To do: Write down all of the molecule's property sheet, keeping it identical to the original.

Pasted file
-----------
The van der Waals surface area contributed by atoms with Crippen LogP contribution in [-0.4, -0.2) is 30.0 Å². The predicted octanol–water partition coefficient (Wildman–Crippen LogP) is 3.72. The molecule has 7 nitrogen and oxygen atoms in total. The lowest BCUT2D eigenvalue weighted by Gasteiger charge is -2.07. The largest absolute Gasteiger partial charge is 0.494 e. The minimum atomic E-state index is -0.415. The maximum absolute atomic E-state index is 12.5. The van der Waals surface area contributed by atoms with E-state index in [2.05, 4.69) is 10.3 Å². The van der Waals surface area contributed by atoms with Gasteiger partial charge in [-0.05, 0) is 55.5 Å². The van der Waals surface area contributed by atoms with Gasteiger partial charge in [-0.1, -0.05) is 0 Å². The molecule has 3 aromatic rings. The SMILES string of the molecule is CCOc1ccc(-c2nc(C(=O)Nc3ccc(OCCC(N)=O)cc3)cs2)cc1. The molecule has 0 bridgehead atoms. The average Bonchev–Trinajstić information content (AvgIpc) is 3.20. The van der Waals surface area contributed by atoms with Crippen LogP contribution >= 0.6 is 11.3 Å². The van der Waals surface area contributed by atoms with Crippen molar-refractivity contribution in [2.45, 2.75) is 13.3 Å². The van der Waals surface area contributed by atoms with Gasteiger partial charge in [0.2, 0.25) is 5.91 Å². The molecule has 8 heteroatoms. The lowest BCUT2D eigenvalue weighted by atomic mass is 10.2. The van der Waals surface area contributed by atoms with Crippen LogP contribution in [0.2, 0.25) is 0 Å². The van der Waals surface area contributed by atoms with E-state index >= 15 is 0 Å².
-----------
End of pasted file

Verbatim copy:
The van der Waals surface area contributed by atoms with Crippen LogP contribution in [-0.4, -0.2) is 30.0 Å². The predicted octanol–water partition coefficient (Wildman–Crippen LogP) is 3.72. The molecule has 7 nitrogen and oxygen atoms in total. The lowest BCUT2D eigenvalue weighted by Gasteiger charge is -2.07. The largest absolute Gasteiger partial charge is 0.494 e. The minimum atomic E-state index is -0.415. The maximum absolute atomic E-state index is 12.5. The van der Waals surface area contributed by atoms with E-state index in [2.05, 4.69) is 10.3 Å². The van der Waals surface area contributed by atoms with Gasteiger partial charge in [-0.05, 0) is 55.5 Å². The van der Waals surface area contributed by atoms with Gasteiger partial charge in [-0.1, -0.05) is 0 Å². The molecule has 3 aromatic rings. The SMILES string of the molecule is CCOc1ccc(-c2nc(C(=O)Nc3ccc(OCCC(N)=O)cc3)cs2)cc1. The molecule has 0 bridgehead atoms. The average Bonchev–Trinajstić information content (AvgIpc) is 3.20. The van der Waals surface area contributed by atoms with Crippen LogP contribution >= 0.6 is 11.3 Å². The van der Waals surface area contributed by atoms with Crippen molar-refractivity contribution in [2.45, 2.75) is 13.3 Å². The van der Waals surface area contributed by atoms with Gasteiger partial charge in [0.2, 0.25) is 5.91 Å². The molecule has 8 heteroatoms. The lowest BCUT2D eigenvalue weighted by atomic mass is 10.2. The van der Waals surface area contributed by atoms with Crippen LogP contribution in [0.2, 0.25) is 0 Å². The van der Waals surface area contributed by atoms with E-state index >= 15 is 0 Å².